This Sunday, we heard the story of the apostle Thomas, who refused to believe in the resurrection until he had witnessed it for himself. All the other apostles had been there Jesus when Jesus appeared, but Thomas missed it. Thomas was sure the others were making the whole thing up. “Unless I see the mark of the nails in his hands, and put my finger in the mark of the nails and my hand in his side, I will not believe!”
To everyone’s surprise, Thomas got his wish. A week later, Jesus appeared again, holding out his hands for Thomas to touch. Seeing his teacher and friend raised from the dead, Thomas cried out, “My Lord and my God!” For the skeptical Thomas, seeing was believing.
I have a lot of sympathy for Thomas, having myself experienced a similar challenge of faith. I haven’t always been a Christian. There was a time when, though I was intrigued by Jesus, I just couldn’t believe all of the traditional theology of the church. I wanted to follow the man I read about in the New Testament, but I couldn’t wrap my mind around what it meant to call Jesus “the son of God.” I definitely couldn’t make any sense of the idea of bodily resurrection. I was convinced that God spoke through Jesus, but all these miracles and high theology seemed more like mythology than historical fact.
I was really lucky to be part of a (Quaker) Christian community that was able to embrace me in my doubt. Some churches might have distanced themselves from me when I started asking hard questions about the resurrection and other cherished Christian teachings, but I found space to wrestle with my doubts without having to leave the community.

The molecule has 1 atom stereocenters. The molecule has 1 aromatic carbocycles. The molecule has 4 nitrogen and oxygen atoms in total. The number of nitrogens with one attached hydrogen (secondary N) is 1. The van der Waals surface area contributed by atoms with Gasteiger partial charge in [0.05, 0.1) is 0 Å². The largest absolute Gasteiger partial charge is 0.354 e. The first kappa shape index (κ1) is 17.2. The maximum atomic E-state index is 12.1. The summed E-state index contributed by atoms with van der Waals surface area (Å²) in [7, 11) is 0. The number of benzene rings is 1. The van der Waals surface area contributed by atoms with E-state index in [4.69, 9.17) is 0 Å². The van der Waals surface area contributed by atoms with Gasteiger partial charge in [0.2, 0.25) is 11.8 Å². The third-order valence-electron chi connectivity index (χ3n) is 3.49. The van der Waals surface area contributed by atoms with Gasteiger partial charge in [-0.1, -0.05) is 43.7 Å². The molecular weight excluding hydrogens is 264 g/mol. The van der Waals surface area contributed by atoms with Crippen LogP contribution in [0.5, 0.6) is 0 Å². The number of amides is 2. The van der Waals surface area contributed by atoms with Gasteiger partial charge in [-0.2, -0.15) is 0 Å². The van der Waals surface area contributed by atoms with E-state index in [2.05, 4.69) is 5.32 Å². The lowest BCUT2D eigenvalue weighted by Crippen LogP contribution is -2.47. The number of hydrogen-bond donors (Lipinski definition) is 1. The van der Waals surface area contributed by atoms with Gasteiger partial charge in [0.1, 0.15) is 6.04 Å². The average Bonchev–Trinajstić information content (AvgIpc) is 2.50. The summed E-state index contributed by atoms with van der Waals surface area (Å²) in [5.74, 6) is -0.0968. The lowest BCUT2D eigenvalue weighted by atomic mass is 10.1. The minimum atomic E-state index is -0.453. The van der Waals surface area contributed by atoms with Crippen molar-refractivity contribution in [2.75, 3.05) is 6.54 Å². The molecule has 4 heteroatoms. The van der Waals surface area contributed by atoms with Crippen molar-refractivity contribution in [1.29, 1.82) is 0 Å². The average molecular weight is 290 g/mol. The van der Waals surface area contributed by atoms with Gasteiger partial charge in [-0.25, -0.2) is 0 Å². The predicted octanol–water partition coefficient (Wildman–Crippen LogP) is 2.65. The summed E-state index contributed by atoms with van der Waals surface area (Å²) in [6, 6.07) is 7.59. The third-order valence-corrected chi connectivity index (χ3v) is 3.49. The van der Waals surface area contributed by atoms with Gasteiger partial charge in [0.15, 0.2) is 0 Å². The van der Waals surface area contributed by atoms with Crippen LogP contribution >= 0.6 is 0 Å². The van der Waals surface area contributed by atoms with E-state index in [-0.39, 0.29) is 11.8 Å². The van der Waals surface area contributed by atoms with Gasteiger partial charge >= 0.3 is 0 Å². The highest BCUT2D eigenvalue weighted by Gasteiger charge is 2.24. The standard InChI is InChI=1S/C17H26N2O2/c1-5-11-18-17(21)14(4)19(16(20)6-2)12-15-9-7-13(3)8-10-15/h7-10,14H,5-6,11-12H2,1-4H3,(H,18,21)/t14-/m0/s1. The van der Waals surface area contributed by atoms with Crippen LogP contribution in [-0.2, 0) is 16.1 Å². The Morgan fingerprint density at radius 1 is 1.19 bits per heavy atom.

Thomas wrestled with his doubt in community, too. It might have been easier for him to simply walk away from the other disciples, concluding that they were either lying or deluded in their visions of the risen Jesus. But instead he made the decision to stay, and his brothers were willing to put up with him and his challenges. I imagine he was arguing with them for the whole week before Jesus showed back up again!
I believe that this is an example that our modern-day Christian communities can learn from. Often, when our ideas about God are challenged we’re tempted to circle the wagons and distance ourselves from the skeptic. But this is a sign of weakness. Real faith can stand up to the honest questions of our brothers and sisters in community. The non-judgmental compassion of the Christian community is precisely what lends credence to the most fantastic claims of our tradition.
I wouldn’t be a Christian today if I hadn’t found a community that embraced me in my doubts, gave me space to explore and question, and invited me to go deeper. I think this is true for more of us than we imagine. Yet it is so tempting, once we finally accept the teaching of the church, to turn around and judge others for challenging the very beliefs that we were doubting only a few years ago!
It’s time to pay it forward. I want to be part of creating grounded, loving, non-judgmental Christian community – spaces where other doubting Thomases, just like me, can grow in truth and love.
What does it take to open up this kind of safe and sacred space, where our whole lives point to the beauty of the resurrection? What does it mean to lead lives so grounded in our faith that there is no longer any need to defend? How do we become a kingdom without walls?
I want to find out with you.